REGIONAL FOCUS: The great bright north

Growth is slow, but a consumer boom augurs well for the Canadian PR industry.

Growth is slow, but a consumer boom augurs well for the Canadian PR industry.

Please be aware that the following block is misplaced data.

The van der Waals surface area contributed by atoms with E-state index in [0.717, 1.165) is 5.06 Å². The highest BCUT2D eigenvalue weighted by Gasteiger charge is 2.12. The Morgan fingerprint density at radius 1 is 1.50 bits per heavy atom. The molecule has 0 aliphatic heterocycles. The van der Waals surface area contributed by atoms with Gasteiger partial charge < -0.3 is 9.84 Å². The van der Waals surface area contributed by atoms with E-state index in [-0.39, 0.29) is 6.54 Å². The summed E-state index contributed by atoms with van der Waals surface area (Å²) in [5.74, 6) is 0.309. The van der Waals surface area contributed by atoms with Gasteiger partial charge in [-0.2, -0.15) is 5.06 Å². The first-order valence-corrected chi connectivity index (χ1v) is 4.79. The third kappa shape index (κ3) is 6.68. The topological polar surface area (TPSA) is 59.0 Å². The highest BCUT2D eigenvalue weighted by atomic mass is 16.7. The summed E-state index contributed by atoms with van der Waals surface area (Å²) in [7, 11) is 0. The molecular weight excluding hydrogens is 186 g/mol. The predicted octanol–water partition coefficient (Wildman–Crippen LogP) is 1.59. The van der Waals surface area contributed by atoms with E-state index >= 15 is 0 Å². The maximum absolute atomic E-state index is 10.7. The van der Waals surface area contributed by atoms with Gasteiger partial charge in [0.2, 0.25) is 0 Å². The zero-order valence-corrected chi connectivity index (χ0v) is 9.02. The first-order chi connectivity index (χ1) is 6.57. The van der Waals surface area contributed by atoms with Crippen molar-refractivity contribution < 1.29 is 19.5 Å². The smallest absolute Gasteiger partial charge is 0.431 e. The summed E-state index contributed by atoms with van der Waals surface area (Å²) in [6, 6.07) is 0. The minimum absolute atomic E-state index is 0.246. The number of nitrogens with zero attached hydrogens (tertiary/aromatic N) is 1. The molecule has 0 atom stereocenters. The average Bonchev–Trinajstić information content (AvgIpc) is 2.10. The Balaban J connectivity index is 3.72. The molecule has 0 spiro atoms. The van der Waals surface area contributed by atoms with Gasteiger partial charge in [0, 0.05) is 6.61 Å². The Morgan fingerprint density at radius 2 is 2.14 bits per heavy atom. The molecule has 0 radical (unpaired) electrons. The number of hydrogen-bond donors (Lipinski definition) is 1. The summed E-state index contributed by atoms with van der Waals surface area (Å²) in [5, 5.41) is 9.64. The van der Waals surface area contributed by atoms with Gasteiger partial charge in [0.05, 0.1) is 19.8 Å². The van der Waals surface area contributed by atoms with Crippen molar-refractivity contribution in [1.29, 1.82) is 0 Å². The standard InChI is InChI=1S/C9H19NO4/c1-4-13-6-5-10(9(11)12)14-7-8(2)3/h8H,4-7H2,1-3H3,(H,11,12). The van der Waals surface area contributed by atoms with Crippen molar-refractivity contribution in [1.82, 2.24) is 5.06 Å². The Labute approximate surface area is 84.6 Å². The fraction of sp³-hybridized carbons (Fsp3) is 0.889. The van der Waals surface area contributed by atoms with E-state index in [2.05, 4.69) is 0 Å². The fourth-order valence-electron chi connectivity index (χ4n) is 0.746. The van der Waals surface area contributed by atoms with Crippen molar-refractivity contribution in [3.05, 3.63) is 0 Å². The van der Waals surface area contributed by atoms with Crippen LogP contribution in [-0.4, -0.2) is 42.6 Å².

Last year, souvenir shops across Toronto started hawking T-shirts sporting the slogan "I survived Toronto." Under that proclamation was a list of crises that had battered the Canadian economy: SARS, mad cow, the blackout, and a second round of SARS. For many PR companies, survival was also the name of the game in 2003. While some PR firms enjoyed increased business from clients looking for infectious-disease policy or tourism clients looking to reclaim lost visitors, much of that spike was short-lived. Whether it was the forest fires in British Columbia or the fast-rising value of Canada's loonie against US currency hurting exports, crisis after crisis had the effect of slowing what was expected to be an economic recovery far more robust than in the US. Gross domestic product last year is estimated to have increased by roughly 2%, down from the 3.2% initially forecast. SARS alone is believed to have sucked a staggering $1 billion (Canadian) out of Toronto's economy. Recovery efforts continue in Canada's largest city: In mid-February, Conan O'Brien taped a few episodes of his late night talk show there, an expense that cost $1 million (US), half of which was covered by the Ontario government. "Scoring celebrities has helped turn these challenges into a celebration not just of Toronto, but the whole country and all its strengths," says Mark LaVigne, president of the Canadian Public Relations Society (Toronto) and of Hunter LaVigne Communications. The federal government had earlier paid $3.5 million (Canadian) to stage a summer concert headlined by the Rolling Stones declaring Toronto SARS-free. "The first half of 2003 was a pretty stressful few months before things started to pick up in the summer," says Boyd Neil, SVP and national corporate communications practice leader for Hill & Knowlton Canada. Concurs Linda Smith, EVP, senior partner, and regional director for Fleishman-Hillard Canada, "It wasn't a growth year. We had clients in the meat and tourism industry, so we did see a short-term spike. But net there was a decline." Growing revenue The branch offices of US multinationals, including Hill & Knowlton and Edelman, have long dominated the Canadian PR industry. But while those firms might have struggled as global PR budgets were tightened, independently owned Canadian agencies more than survived in 2003. Maverick Public Relations, for instance, grew revenues to $3.5 million, up from roughly $2.8 million the previous year. Apex Public Relations, which boasts a client roster that includes Coca-Cola Canada and Harvey's, recorded a revenue increase of 26% to $6.2 million. "The international firms are now taking the independent firms pretty seriously, as opposed to just seeing their competition as the other international firms," says Pat McNamara, president of Apex. National Public Relations, in which Burson-Marsteller is a minority stakeholder, is Canada's largest PR agency, with 300 staff in six offices across Canada, and small offices in New York and London. Although he won't disclose overall revenues, Edward Gould, managing partner of National Public Relations Toronto, says the Toronto office grew revenues modestly to $14 million last year. Certainly, by all accounts, 2004 will be a much better year. Both multinational branch offices and homegrown independents are forecasting double-digit growth, with the consumer marketing side igniting much of that increase. "The consumer side is booming. There has been a shift of dollars from advertising to PR," says Bruce MacLellan, president of Environics Communications, one of the few Canadian-owned firms to have US offices, in Washington, DC, and New York. Last year, Environics' revenues rose 6% to $8.8 million. "We have consumer clients who are raising their PR budgets while cutting ad budgets. Given the magnitude of what they spend on advertising, if they only shift a tiny fraction of it to PR, that has a dramatic effect on the budget." Kadi Kaljuste, SVP and national marketing communication practice leader at H&K Canada, agrees. "We are sitting with an RFP from a company that has a branded leader in its category that has never done PR but is now looking for an agency," says Kaljuste. "I think we will see more of that skepticism of the heavy spend in traditional marketing lifting the PR industry." Certainly some clients are jacking up budgets, especially among those companies that market products that might be perceived as contributing to the obesity epidemic in Canada. Labatt Breweries of Canada hired H&K Canada last fall after a competitive review and used only PR to launch a low-carbohydrate beer called Labatt Sterling. "Our PR budgets have increased over the past few years, and will be up again this year," says Nigel Miller, Labatt's PR director. "The value of PR is something we don't need to be convinced of." Spending in the consumer market is also hot, thanks to Vancouver winning the right to host the 2010 Winter Olympics. Companies including telecommunications provider Telus and Coca-Cola Canada already have deployed communication programs around the successful bid. "That win was massive for us," says Loring Phinney, a Vancouver-based EVP of Optimum PR, a division of Canada's largest ad agency, Cossette Communication Group. "The Olympics has become the most dominant component in terms of growth of our consumer PR business." Branching into consumer PR In a competitive market, every PR firm wants to enjoy that boom, which is why once specialized shops are broadening their capabilities. Created largely as a tech firm, Maverick Public Relations opened a consumer division last fall, headed by Gillian Lowe, who previously ran her own boutique agency in LA with such clients as Vivendi Universal Games. "We always had consumer clients, but our technology work overshadowed everything else we did," says Maverick president Julie Rusciolelli. "When we talked to packaged goods companies, they said, 'How can you understand targeting the tween market?' That's why we officially launched a consumer practice." One of Maverick's most recent consumer wins came from Toronto-based Lemontonic.com, a rival to online personals firm Lavalife, which will launch in Canada first before pursuing the US market. MoXie PR & Communications is one of the few new firms recently launched in Canada, and it is aimed at the consumer market. After co-managing the consumer marketing practice of Advance Planning/MS&L for six years, Martin Waxman and Louise Armstrong created the firm in November "to be more nimble." Toronto-based MoXie already is working on product launches for Procter & Gamble. Also booming, though to a lesser extent, is corporate communications. That has been fueled not only by such accounting scandals in the US as Parmalat, but a scandal involving Canada's federal government. The Liberal government has come under fire for its now defunct sponsorship program in which advertising firms connected with the party received $100 million in commissions and fees in exchange for little or no work. "The fallout of that is more companies are paying attention to issues such as being transparent and exhibiting behavior that is perceived as being responsible in the marketplace," Neil says. The Quebec market also continues to expand. Lucie-Anne Fabien, president of the Quebec chapter for the Canadian Public Relations Society and a PR consultant of Montreal-based Marco DDM, says, "there are more organizations looking for PR." But she says the French-speaking PR landscape is not well understood, especially among companies with headquarters in English Canada. To gain a better understanding, the Quebec chapter is working on a study with Danielle Maisonneuve, a PR professor at the Universite du Quebec a Montreal, to be released in June "examining what the Quebec industry is all about." Leveling the playing field The fight for new business is perhaps more intense than it has been in recent years, given that the fast-rising Canadian dollar has meant few agencies are distracted by competing in the once-lucrative US market. "The dollar hasn't been a positive in terms of exporting our services," Rusciolelli says. "For a US-based company, the exchange rate used to mean hiring a Canadian firm was the deal of the century. While the cost is still relatively cheap, the value is not what it used to be." Environics' US business, anchored by offices in New York and Washington, DC, also reported flat revenue growth in 2003. "We're in a holding pattern right now," says MacLellan. "The Canadian PR environment has been a lot more positive than in the US." Also leveling out the competition between the multinationals and smaller Canadian independents is that few clients seem to care about hiring a PR firm with offices outside Canada. RBC, the country's largest bank, parks its business with Advance Planning/ MS&L, but only uses the Toronto office for its Canadian efforts. It uses a small boutique in New York to penetrate the US market. "While it sounds great on paper that you'd be able to deal with one agency worldwide, what happens is that every agency, just like every bank branch, is only as good as the local staff," says David Moorcroft, RBC's SVP, corporate communications. "We want to hire the best people in the market we're doing business in."